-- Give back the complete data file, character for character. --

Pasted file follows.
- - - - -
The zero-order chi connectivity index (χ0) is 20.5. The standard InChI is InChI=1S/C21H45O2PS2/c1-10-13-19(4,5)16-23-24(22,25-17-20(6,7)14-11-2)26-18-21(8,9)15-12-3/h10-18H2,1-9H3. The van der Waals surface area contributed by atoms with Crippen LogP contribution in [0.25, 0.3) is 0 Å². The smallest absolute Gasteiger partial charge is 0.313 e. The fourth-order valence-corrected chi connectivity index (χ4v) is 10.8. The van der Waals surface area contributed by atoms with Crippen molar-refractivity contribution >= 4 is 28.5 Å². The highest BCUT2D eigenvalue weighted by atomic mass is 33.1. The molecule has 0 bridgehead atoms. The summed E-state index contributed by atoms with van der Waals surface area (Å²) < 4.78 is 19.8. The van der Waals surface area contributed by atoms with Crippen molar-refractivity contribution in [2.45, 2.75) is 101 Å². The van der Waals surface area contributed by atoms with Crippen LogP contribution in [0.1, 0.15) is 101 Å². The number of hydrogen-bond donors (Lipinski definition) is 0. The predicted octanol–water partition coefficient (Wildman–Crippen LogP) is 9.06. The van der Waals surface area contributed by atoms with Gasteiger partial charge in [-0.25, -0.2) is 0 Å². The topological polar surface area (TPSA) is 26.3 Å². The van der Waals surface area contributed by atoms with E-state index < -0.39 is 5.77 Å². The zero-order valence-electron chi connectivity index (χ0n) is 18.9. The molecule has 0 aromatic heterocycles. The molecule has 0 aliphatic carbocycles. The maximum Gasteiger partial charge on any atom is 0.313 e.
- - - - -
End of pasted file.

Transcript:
The zero-order chi connectivity index (χ0) is 20.5. The standard InChI is InChI=1S/C21H45O2PS2/c1-10-13-19(4,5)16-23-24(22,25-17-20(6,7)14-11-2)26-18-21(8,9)15-12-3/h10-18H2,1-9H3. The van der Waals surface area contributed by atoms with Crippen LogP contribution in [0.25, 0.3) is 0 Å². The smallest absolute Gasteiger partial charge is 0.313 e. The fourth-order valence-corrected chi connectivity index (χ4v) is 10.8. The van der Waals surface area contributed by atoms with Crippen molar-refractivity contribution >= 4 is 28.5 Å². The highest BCUT2D eigenvalue weighted by atomic mass is 33.1. The molecule has 0 bridgehead atoms. The summed E-state index contributed by atoms with van der Waals surface area (Å²) < 4.78 is 19.8. The van der Waals surface area contributed by atoms with Crippen molar-refractivity contribution in [2.45, 2.75) is 101 Å². The van der Waals surface area contributed by atoms with Crippen LogP contribution in [0.1, 0.15) is 101 Å². The number of hydrogen-bond donors (Lipinski definition) is 0. The predicted octanol–water partition coefficient (Wildman–Crippen LogP) is 9.06. The van der Waals surface area contributed by atoms with Gasteiger partial charge in [-0.25, -0.2) is 0 Å². The topological polar surface area (TPSA) is 26.3 Å². The van der Waals surface area contributed by atoms with E-state index < -0.39 is 5.77 Å². The zero-order valence-electron chi connectivity index (χ0n) is 18.9. The molecule has 0 aromatic heterocycles. The molecule has 0 aliphatic carbocycles. The maximum Gasteiger partial charge on any atom is 0.313 e.